Going off-grid: A Solution

Friday, December 12, 2012
Avinash Jha

A house in Ward, Colorado, at the elevation of 9000 ft, has been off-grid since it was built in 1972. When that house was built, the nearest grid was over miles away, and it would have cost around $70,000 to get power from the grid. So the owner decided to install an independent hybrid electric system powered by wind and solar at the total cost of $20,000 for 10 KW in 1972. Likewise, in inner Mongolia there are over 30,000 small scale wind powered generators used by herders for powering lights, televisions and radios.

In Nepal with more than 83% of total population living in rural areas, only 40% of them have access to electricity. For the rest it is perpetual darkness once the sun goes down. With Nepal diversified land structure supplying electricity via grid is not feasible in many places because it is very expensive.

Given the technical and economic constraints for grid expansion, supplying electricity to the rural people has to be off-grid. Whilst urban people consuming almost three quarter of nation’s total energy production, more than 50% of rural people rely exclusively on kerosene for lighting their home. Unfortunately, increasing cost of kerosene, including its transportation cost to those remote areas, make powering these communities a difficult task.

Although Nepal has high potential for renewable energy resources, only 1% has been exploited so far, excluding hydro power. Relatively quick and easy installation can make wind power plants a feasible option for areas that are not connected to the grid. A typical 10 MW wind farm can be constructed within two months. Wind power can be very cost effective in the places where wind speed readings are good enough.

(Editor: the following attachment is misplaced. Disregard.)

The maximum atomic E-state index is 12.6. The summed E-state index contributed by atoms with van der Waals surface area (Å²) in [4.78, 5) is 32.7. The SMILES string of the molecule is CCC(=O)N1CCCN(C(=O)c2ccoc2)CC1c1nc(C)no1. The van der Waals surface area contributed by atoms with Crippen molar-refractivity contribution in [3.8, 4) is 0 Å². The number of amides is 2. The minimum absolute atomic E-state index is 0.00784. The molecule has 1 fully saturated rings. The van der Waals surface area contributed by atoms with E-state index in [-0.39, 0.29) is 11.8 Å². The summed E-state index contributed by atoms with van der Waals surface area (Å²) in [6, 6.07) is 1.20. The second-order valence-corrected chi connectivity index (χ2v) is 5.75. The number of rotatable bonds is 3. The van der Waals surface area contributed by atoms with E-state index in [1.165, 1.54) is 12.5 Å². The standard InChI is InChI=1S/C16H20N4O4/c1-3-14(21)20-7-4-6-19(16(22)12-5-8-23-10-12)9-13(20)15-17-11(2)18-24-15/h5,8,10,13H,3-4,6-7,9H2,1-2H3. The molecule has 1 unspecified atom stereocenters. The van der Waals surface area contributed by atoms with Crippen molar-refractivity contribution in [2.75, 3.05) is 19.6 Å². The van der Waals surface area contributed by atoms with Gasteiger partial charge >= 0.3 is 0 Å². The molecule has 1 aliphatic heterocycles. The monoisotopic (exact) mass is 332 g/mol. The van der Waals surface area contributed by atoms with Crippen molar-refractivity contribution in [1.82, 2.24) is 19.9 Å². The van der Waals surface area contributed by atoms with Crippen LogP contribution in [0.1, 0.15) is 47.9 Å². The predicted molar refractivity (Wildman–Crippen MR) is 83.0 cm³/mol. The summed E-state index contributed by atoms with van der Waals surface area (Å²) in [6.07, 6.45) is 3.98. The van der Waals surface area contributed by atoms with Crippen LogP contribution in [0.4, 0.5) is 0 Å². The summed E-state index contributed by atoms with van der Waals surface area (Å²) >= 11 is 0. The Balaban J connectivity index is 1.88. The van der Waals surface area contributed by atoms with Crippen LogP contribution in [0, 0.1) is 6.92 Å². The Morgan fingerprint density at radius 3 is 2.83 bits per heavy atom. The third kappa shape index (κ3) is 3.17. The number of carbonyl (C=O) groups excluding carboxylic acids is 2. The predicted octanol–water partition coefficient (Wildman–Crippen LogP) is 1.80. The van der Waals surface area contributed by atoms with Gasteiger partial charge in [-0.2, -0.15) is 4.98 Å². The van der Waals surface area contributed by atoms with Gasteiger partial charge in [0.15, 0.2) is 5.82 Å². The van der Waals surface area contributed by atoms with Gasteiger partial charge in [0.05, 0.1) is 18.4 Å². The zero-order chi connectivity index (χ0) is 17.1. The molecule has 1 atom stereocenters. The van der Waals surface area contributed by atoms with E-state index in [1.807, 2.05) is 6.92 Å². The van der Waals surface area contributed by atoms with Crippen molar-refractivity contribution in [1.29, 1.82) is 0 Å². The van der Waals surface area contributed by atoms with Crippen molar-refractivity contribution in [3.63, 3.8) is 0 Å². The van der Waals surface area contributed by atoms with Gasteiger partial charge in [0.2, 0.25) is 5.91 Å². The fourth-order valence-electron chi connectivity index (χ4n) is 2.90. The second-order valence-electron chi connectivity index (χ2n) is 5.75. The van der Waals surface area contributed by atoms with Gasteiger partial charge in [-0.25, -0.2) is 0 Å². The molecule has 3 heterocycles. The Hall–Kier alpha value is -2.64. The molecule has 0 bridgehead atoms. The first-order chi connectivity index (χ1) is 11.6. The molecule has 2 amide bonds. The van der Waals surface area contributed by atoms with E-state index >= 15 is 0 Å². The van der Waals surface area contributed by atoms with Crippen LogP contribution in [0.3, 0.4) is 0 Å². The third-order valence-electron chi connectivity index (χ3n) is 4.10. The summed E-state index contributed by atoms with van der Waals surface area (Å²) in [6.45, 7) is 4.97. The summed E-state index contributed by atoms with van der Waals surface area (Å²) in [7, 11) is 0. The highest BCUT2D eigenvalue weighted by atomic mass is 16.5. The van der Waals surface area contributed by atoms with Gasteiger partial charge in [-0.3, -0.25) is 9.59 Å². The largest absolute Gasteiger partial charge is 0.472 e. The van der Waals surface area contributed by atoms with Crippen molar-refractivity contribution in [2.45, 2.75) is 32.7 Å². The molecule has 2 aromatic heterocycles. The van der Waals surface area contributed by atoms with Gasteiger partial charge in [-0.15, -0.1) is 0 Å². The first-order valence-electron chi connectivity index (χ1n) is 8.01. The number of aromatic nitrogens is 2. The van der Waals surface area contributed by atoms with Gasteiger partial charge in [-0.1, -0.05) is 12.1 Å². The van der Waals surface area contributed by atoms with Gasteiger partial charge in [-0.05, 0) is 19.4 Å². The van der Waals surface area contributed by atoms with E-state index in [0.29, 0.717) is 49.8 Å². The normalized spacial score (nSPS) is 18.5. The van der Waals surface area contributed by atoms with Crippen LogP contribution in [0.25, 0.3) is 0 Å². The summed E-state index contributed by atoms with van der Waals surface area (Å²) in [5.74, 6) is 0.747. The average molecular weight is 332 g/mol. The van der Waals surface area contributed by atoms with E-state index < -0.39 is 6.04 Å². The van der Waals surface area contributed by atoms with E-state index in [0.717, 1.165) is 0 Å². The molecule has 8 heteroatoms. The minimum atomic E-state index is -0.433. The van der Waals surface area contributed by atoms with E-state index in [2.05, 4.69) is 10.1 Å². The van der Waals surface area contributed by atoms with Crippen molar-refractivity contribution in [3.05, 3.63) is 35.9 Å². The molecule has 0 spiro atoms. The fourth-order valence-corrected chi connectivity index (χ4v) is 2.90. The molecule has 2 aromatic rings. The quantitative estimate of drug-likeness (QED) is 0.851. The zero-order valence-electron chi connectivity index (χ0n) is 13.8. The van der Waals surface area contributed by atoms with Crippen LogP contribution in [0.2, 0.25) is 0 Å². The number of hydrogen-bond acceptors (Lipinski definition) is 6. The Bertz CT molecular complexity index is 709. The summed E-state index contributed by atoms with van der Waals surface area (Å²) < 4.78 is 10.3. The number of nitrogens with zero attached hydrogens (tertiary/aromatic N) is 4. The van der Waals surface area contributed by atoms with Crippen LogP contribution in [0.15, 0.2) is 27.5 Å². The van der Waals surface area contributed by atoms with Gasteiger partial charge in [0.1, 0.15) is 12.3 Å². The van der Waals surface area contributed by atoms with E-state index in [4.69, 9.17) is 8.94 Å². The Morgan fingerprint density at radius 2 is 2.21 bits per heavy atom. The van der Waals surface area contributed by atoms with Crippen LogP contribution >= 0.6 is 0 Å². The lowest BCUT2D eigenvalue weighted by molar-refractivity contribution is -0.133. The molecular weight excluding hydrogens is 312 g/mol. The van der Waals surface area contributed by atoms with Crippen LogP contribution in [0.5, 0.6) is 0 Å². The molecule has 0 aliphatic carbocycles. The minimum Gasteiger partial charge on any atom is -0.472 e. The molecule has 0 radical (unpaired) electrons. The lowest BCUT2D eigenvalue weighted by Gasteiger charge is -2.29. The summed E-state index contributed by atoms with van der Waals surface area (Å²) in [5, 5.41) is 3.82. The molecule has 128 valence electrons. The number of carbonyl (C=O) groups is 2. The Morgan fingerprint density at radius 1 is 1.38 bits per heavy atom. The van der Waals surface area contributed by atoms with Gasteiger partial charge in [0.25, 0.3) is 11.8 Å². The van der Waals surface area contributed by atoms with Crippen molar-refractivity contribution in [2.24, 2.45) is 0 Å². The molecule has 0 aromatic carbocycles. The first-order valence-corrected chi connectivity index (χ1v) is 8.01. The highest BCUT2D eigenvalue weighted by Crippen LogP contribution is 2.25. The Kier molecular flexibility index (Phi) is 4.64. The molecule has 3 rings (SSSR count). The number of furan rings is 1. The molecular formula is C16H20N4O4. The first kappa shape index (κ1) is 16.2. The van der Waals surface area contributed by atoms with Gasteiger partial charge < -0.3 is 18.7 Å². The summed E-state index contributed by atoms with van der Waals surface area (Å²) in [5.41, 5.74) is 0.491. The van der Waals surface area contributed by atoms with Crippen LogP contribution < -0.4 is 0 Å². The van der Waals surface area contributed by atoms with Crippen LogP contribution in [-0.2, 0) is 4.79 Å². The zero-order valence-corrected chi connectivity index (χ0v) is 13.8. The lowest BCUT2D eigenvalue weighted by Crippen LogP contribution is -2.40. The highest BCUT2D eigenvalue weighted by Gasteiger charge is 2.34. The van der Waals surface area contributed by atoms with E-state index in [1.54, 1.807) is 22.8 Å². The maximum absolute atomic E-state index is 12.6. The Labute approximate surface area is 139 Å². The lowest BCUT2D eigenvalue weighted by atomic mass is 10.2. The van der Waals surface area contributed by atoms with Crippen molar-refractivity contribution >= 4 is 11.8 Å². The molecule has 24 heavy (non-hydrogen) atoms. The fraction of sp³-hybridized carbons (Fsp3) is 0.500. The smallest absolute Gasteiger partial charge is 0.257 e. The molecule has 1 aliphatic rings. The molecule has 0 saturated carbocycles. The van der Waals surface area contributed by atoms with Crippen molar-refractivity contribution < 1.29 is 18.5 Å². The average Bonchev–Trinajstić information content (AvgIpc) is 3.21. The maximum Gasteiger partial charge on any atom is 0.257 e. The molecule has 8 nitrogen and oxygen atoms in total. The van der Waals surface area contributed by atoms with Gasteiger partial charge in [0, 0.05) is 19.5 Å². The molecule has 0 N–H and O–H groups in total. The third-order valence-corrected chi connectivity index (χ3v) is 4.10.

Exploiting renewable energy resources and developing community based independent systems, called off-grid systems , are the only next viable solution that can address the problem of rural electrification. These small scale localized approach are economically feasible, easily manageable with low energy losses and can give a productive end use for income generating activities enhancing the livelihood of rural people. These systems operate exactly as large grid connected systems except for continuous supply of electricity is provided by storage batteries. The wind generator starts generating power when wind speed reaches the cut-in speed of 3m/sec and the output is stored in the battery bank. Stored energy is drawn by the electrical loads through the inverter, which converts DC power into AC power. The inverter has in-built potential against short-circuit, overload and overheating. The battery banks can then feed the loads even when the wind is not blowing. The number of hours that can be supplied by batteries is determined by battery storage capacity.

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